In each situation above, you may have noticed a pattern. Preparation before the event can only help each of these people to succeed.
In all three fictional cases, providing detailed knowledge of the genre of the event helps to build expectation of that event. It is then up to the trainee to act in accordance with that expectation. For example, James the hockey player gains information about the fitness tests that he will need to take during the camp. Based on this information, he may choose to not take that trip with his friends and focus on working through a strength training regime instead. Sheryl has learned that pitches need to be short and to the point. As a result, she may decide to edit her presentation and remove relatively unimportant information that may cause the investors to lose interest. Bill receives assurance that the given course of action will yield favorable results. This removes anxiety and helps with his confidence.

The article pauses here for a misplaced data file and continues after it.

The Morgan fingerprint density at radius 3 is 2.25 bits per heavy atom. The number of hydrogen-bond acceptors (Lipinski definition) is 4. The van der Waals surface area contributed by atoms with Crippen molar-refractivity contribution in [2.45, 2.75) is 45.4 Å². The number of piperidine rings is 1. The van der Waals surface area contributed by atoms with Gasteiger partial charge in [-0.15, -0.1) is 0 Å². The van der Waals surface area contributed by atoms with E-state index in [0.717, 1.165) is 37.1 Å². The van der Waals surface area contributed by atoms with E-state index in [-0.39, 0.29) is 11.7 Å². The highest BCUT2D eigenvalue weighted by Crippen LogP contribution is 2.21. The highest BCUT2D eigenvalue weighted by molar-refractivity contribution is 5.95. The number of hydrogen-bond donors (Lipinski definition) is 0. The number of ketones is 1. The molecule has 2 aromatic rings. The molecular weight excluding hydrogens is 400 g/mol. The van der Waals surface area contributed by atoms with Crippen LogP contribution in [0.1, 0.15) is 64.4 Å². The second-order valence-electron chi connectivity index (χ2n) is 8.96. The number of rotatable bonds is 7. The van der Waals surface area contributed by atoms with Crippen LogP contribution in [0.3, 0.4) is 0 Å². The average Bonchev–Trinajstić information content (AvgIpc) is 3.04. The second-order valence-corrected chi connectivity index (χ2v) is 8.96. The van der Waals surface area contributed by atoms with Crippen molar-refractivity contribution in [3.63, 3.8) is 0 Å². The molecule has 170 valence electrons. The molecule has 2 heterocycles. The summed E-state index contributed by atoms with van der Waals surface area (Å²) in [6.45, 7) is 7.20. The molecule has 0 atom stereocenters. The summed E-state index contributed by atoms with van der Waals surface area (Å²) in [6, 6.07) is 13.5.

All of these preparatory actions are performed in response to information that was given to each prior to the actual event. It then remains in the hands of the hopeful athlete, entrepreneur and tree planter to respond accordingly.
How can we as trainers and teachers project this simple intuitive fact on to our own training programs? Based on our intuitive agreement with some of things the coach, mentor and professional foremen might do above, we extract a few simple principles:
- Â Build up expectation in the trainee's mind about what will happen during the event.
- Provide detailed knowledge of criteria by which they will be assessed
- Make suggestions about how to practice beforehand in order to maximize success in front of the assessor.